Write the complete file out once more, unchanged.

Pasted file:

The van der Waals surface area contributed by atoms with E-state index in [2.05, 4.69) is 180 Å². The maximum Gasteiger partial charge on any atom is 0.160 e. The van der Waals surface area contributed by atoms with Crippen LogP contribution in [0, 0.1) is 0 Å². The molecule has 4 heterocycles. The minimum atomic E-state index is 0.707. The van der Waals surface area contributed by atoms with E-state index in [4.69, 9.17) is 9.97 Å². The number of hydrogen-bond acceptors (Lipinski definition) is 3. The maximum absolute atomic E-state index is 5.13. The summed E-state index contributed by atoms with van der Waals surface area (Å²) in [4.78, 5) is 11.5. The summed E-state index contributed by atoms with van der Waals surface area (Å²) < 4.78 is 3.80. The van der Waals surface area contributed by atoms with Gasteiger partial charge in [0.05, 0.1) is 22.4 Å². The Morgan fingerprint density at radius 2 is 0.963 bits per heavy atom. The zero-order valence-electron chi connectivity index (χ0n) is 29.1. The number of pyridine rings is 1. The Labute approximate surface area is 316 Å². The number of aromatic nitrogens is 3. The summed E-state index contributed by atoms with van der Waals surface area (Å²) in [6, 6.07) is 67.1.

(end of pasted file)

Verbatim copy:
The van der Waals surface area contributed by atoms with E-state index in [2.05, 4.69) is 180 Å². The maximum Gasteiger partial charge on any atom is 0.160 e. The van der Waals surface area contributed by atoms with Crippen LogP contribution in [0, 0.1) is 0 Å². The molecule has 4 heterocycles. The minimum atomic E-state index is 0.707. The van der Waals surface area contributed by atoms with E-state index in [4.69, 9.17) is 9.97 Å². The number of hydrogen-bond acceptors (Lipinski definition) is 3. The maximum absolute atomic E-state index is 5.13. The summed E-state index contributed by atoms with van der Waals surface area (Å²) in [4.78, 5) is 11.5. The summed E-state index contributed by atoms with van der Waals surface area (Å²) < 4.78 is 3.80. The van der Waals surface area contributed by atoms with Gasteiger partial charge in [0.05, 0.1) is 22.4 Å². The Morgan fingerprint density at radius 2 is 0.963 bits per heavy atom. The zero-order valence-electron chi connectivity index (χ0n) is 29.1. The number of pyridine rings is 1. The Labute approximate surface area is 316 Å². The number of aromatic nitrogens is 3. The summed E-state index contributed by atoms with van der Waals surface area (Å²) in [6, 6.07) is 67.1.